Market Insight by Tony Alexander, independent economist - August 2020
New Zealand’s property market and its strong factors towards recovery
There is a fairly strict rule of thumb when it comes to activity in the real estate market, movements in house prices, and the state of the economy, which runs like this. When you have a recession, activity falls away and prices either fall briefly, or rise at a much slower pace.
We’ve had a recession in the NZ economy with economic activity confirmed as falling 1.6% during the March quarter and likely to have fallen another 8% - 14% in the June quarter – though we are still three weeks away from getting those numbers.
Housing turnover has definitely fallen. The best way to see that is not to look at one month as compared with a year earlier – especially given the unique impact of the lockdown from late-March through to early-May. Sales nationwide for instance, in April were down by 77% from a year earlier, but in July they were up 25%.
Instead, if we compare the four months to July with the same four months a year ago, we see that turnover is down by 22%. That is an outcome which seems unusually mild considering the recent weakness in our economy and widespread expectations of the current 4% unemployment rate soon doubling.
The same goes for house price inflation. In the four months to July, on average dwelling prices all around New Zealand were 8% ahead of a year earlier. But compared with the four months to March they were up only 0.2%. Surely house prices should have fallen quite a bit by now given the Covid-19 shock, and hasn’t it been commonly predicted that prices will fall by around 10% as they did during the Global Financial Crisis of 2008-09?
Back in March that was a common prediction – though thankfully my forecast was for falls averaging as little as 5%. I might still be right, but the way things are going even my optimistic view looks like being too pessimistic.
What’s been happening is that our housing market has been held up by some fairly strong factors. A big one is that this recession is mainly (but not entirely) leading to job losses for people on low and variable incomes in the hospitality, tourism, accommodation, and retail sectors. These generally younger people don’t usually own houses. Hence very few forced sellers are currently in the marketplace.
Second, we went into this crisis with record low mortgage rates, and they fell even further when the Reserve Bank cut their cash rate 0.75% to 0.25% in March. Now, the Reserve Bank are openly talking about the possibility of a negative cash rate next year which could see 1-2-year fixed mortgage rates fall below 2%.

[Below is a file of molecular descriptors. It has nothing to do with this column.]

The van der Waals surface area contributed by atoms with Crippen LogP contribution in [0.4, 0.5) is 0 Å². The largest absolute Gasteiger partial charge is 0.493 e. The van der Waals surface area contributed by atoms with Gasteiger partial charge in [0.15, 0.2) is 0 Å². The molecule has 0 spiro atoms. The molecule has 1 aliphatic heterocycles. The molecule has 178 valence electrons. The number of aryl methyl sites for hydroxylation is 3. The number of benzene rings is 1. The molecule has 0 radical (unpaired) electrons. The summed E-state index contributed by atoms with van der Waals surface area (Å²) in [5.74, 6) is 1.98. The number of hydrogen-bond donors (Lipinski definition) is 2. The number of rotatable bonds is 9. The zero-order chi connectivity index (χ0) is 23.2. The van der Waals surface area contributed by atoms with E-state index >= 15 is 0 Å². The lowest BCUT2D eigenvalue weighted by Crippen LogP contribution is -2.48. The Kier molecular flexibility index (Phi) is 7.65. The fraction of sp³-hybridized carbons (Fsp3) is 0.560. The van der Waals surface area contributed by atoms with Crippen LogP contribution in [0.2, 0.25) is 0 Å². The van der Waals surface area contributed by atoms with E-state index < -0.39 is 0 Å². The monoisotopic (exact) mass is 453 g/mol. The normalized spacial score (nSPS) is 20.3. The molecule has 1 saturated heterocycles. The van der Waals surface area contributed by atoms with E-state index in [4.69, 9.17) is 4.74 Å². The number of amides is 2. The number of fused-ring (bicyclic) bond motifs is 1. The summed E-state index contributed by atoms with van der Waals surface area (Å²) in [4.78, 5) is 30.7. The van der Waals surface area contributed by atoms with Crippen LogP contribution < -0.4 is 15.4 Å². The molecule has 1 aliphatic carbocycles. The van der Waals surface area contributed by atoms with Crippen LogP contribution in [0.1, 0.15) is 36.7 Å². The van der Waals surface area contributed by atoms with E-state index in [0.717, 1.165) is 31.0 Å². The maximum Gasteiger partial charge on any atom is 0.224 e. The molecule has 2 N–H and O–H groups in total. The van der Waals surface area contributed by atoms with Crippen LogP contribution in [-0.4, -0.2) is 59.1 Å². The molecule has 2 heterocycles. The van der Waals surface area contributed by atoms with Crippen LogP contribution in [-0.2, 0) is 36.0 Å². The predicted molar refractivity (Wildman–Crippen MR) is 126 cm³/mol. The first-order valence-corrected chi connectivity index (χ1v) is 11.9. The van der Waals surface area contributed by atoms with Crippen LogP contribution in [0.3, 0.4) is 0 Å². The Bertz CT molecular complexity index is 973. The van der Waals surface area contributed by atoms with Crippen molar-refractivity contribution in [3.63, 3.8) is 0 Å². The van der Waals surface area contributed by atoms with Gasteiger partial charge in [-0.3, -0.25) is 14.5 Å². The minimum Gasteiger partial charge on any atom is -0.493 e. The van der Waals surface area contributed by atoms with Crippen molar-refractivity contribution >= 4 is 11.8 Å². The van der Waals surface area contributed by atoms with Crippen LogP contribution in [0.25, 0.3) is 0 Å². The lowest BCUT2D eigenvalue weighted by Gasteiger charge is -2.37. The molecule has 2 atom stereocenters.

Interest rates have fallen, may fall further, and are expected to stay low for many, many years. This is a clear factor behind the rush of investors into the housing market as soon as the original lockdown ended. First home buyers have also been encouraged by low rates, but also by the removal of Loan to Value Ratio rules (LVRs) and hopes that banks will soon accept much smaller deposits.
Third, courtesy of a huge turnaround in the net flow of Kiwis out of New Zealand which started in the middle of 2019 (at least six months before we had heard of Covid-19), the net immigration gain for NZ in the year to June was a record of almost 80,000 people compared with 52,000 a year before. Net migration each month may be near zero now, but we already have in NZ the migration gain we expected by the middle of 2021.
And finally, one more large factor. There is a shortage of houses in New Zealand which will get worse now that banks have pulled back from funding many new property developments and growth in housing supply will soon slowdown quite a bit.
There are still the negatives in play of weak offshore growth, the risk vaccines don’t work, ending of wage subsidies, and ending of the mortgage deferral scheme. But underlying fundamentals say that if house prices fall from these levels, the declines will likely be quite minor. And come 2021, a generalised upward move in prices currently looks like the most probable scenario as our economy recovers.